Nov 2, 2021

Transportation in Workers’ Comp: Going the Extra Mile

4 min read
Transportation in Workers Comp: Going the Extra Mile

For a long time, one of the major barriers to care in workers’ compensation was transportation. Patients were at a disadvantage if they didn’t have a license or a car, had a disability, or their injury didn’t permit driving.


Now, more and more workers’ comp providers are working with third parties to ensure their clients can get the treatment and services they need.


A Matter of Accessibility

No matter your business or profession, accessibility means making your services available and usable to all. In the case of workers’ compensation, everyone deserves proper treatment when injured.

Treatment may require access to medical providers, pharmacies, court hearings and gradual return-to-work options, but clients can’t obtain these services without transportation to them.

As many as 3.6 million people miss medical appointments every year due to a lack of reasonable transportation.

The Result: Delayed Recovery

A patient may avoid an urgent doctor’s visit or hospital trip because they can’t drive, don’t have someone available to help, and aren’t willing to pay the cost, resulting in worsened injuries and prolonged recovery.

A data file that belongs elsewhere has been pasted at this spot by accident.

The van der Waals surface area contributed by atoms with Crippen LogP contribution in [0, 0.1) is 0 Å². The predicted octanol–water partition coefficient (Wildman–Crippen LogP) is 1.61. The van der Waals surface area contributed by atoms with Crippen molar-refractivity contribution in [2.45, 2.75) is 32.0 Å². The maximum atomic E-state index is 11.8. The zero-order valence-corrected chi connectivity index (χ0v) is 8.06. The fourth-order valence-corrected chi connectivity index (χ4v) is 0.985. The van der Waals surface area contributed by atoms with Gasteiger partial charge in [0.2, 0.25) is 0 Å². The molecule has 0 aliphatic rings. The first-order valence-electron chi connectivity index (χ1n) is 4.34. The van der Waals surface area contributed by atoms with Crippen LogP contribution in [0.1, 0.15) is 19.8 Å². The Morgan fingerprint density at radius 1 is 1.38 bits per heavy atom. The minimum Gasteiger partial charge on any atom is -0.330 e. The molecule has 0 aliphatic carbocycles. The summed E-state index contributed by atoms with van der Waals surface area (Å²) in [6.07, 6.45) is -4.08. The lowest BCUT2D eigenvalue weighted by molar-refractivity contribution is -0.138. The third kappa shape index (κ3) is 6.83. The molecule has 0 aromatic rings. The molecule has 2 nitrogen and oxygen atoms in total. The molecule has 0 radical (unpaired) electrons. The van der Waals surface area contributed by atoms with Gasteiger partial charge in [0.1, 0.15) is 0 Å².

Even when lack of transportation means missing a non-urgent visit, it can be weeks before an in-network doctor is able to reschedule. In turn, the injury may worsen due to a lack of proper care—further impeding recovery and delaying the return-to-work process. If it gets bad enough, the patient may go to the emergency room or seek unprescribed drugs to ease their pain.

Many return-to-work programs also require transportation to the onsite work facility. Some workers can start working again with limited hours or at a reduced capacity even while unable to drive themselves. For example, a foot injury or prescription may make operating large machinery unsafe while desk work remains manageable.

In these cases, transportation is a critical part of helping injured workers return to their former lifestyle in a timely manner.